Inside track of aborted Spanish bid for Wigan Athletic

Jose Miguel Garrido CristoJose Miguel Garrido Cristo
Jose Miguel Garrido Cristo
Jose Miguel Garrido Cristo has lifted the lid on the collapse of the Spanish bid for Wigan Athletic – insisting the cards were stacked against them from the start.

The Spanish had been in pole position since having their offer accepted by the administrators way back on September 30.

But the bid hit a brick wall in trying to gain approval from the EFL, who last month announced they were ‘not in a position to agree to an application to transfer membership in the EFL to the proposed purchasers’ following ‘significant due diligence on the relevant parties.

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That led to Garrido, his brother, his brother’s company and an accountant stepping back from the process, leaving Leganes owner Felipe Moreno as the last man standing.

Despite a distinguished record of club ownership in Spain, even Moreno failed to get a green light, causing the bid to fall through earlier this month.

Leaving Garrido Cristo – who had been the UK-based spokesman for the group throughout – to reflect on what might have been.

“I am not surprised at all by what happened - not at all,” he told Wigan Today.

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“After taking them how long...more than three months...the EFL have got what they want in the end.

“The whole thing just didn’t make sense at all.

“We put in our offer on September 30, and it took them two months to tell me that I myself didn’t comply with the EFL regulations regarding the Owners and Directors Test.

"It took two months...when they knew of me from day one. Surely that’s a very easy process – yes or no.

“It could have been done inside one week, but that’s not even the main issue.

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“I wasn’t even part of the bid. Despite this, they also disqualified my brother, and the company that my brother represents!

“So not only do they disqualify me, for some reason despite not even being part of the bid, they disqualify my brother for being my brother, and my brother’s company – which already owns football clubs in Spain – for being a company owned by my brother.

“Obviously they never came out and said this, just that ‘some of the people in the bid’ had been disqualified.

“So Felipe goes in on his own, he is still not getting approval, and it comes to a point where enough is enough. He just walked away, because this cannot go on forever.

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“This would have got through to the end of January, the transfer market would have closed, and that changes things again.”

The lack of movement with the Spanish bid led to conspiracy theories involving rival groups in the background who may have been seen as more ‘suitable’ owners by the stakeholders.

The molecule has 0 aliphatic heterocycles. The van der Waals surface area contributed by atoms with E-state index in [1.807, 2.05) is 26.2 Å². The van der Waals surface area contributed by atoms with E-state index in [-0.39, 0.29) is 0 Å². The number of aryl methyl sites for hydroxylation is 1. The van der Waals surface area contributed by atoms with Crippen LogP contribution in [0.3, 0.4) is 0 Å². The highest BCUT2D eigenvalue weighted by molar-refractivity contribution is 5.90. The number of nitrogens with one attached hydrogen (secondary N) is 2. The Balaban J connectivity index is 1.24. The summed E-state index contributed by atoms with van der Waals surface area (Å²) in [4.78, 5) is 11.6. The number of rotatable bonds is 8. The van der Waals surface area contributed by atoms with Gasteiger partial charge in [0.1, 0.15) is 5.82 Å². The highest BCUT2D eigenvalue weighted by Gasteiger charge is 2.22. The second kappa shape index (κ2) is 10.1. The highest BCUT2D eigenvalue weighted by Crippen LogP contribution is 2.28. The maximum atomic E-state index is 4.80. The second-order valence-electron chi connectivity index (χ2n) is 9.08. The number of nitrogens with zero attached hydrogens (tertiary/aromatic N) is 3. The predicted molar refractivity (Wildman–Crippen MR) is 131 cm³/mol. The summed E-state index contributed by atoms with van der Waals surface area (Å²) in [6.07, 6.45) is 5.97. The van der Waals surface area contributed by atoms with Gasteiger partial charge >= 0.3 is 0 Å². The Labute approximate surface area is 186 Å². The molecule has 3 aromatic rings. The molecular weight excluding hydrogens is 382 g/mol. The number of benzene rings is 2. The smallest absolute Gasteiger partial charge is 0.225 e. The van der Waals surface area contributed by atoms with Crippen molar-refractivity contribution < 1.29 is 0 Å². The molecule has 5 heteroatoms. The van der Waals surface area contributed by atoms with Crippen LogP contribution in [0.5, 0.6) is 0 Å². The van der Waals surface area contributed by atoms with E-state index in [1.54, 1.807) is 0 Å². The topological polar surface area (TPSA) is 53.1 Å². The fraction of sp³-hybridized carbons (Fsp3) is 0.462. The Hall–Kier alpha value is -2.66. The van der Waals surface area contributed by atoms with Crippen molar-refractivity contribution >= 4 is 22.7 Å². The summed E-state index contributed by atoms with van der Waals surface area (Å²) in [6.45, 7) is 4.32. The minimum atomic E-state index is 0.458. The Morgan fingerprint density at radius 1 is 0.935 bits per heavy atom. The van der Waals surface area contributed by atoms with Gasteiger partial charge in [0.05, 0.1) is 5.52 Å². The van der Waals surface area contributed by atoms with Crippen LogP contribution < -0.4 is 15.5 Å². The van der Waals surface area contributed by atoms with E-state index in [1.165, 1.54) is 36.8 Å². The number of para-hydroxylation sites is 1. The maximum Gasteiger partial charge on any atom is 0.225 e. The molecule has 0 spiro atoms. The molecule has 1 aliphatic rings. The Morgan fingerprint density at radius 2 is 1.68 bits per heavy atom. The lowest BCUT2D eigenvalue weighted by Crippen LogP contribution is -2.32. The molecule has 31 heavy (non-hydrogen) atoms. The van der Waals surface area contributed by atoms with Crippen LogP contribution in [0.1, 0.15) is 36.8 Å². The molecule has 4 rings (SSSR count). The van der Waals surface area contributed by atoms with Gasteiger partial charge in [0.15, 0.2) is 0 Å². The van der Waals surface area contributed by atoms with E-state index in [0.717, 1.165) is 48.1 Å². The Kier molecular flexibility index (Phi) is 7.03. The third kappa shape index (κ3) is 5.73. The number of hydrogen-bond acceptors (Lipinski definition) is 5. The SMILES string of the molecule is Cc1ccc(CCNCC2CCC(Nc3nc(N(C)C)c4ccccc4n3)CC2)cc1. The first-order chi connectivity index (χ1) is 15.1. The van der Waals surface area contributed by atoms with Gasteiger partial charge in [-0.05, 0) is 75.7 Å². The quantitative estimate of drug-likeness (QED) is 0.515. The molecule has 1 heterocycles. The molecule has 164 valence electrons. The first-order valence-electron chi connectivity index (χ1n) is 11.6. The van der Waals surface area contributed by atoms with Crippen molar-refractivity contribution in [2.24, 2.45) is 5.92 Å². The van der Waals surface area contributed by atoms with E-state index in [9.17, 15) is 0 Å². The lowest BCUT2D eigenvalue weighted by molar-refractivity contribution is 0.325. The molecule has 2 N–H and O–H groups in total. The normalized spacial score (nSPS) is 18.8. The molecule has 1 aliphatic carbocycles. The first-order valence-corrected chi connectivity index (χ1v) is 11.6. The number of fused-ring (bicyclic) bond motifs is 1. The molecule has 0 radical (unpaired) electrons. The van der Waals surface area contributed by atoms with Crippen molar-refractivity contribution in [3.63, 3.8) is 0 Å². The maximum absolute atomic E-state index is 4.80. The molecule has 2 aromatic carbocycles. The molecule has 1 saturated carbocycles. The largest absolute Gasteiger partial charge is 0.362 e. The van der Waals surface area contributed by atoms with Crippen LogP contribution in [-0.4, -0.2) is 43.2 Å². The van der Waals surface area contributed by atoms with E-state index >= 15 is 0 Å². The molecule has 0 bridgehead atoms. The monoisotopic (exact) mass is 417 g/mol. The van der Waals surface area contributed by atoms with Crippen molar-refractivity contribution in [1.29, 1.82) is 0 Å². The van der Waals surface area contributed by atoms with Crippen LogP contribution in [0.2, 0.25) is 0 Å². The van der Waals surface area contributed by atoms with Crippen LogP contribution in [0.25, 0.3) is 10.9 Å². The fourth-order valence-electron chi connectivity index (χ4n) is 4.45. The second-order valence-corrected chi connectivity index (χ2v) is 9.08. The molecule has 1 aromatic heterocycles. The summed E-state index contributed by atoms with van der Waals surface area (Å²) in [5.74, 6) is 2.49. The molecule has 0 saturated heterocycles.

“I don’t really know if they have someone else in mind,” said Garrido Cristo.

“But going by what’s been going on over the last few months, what the MP’s been saying and the EFL have been doing, obviously they’ve got to have somebody in mind.

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“The administrators won’t be very happy about this, because they had a deal done, which they knew was the best offer.

"They were always fair with us, and from day one have just been doing their jobs.

“They took the best offer for the club - and still now it is the best offer that’s been received.

“Obviously the EFL have their own rules, but for it to take three months to make a knew it was never going to happen.

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“We could have done whatever they wanted, and it was still never going to happen.

“Do I understand the process? Well, yes, obviously.

“Do I share that understanding? No, because it shouldn’t take three months to make a decision when you knew on day one the situation.

“What do I think? That the EFL had another idea in mind - and the administrators can’t fight that, because it’s not their decision.

"So we accept that decision – but we do not understand it and we obviously do not agree with it.”

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The admins confirmed the Spanish bid had finally fallen through earlier this month, after Moreno reduced his offer ‘by almost 50 per cent’.

Garrido Cristo added: “I don’t know what happened at the end, I obviously wasn’t involved in that.

“What I do know is, right to the end, he was still hoping for the approval from the EFL to do the deal.

“I genuinely feel sorry for the club and I wish them the best, because the fans deserve some good news that we were trying to bring.

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“It’s not about being angry or sad, it’s how things go sometimes. Things work in a certain way and you have to get used to it.

“I just think it is a shame, because if things had happened back in October when we wanted them to, it could have been different.

"As things have gone on, more people have left the club, the team is at the foot of the table, and whoever comes in only gets the pieces.”

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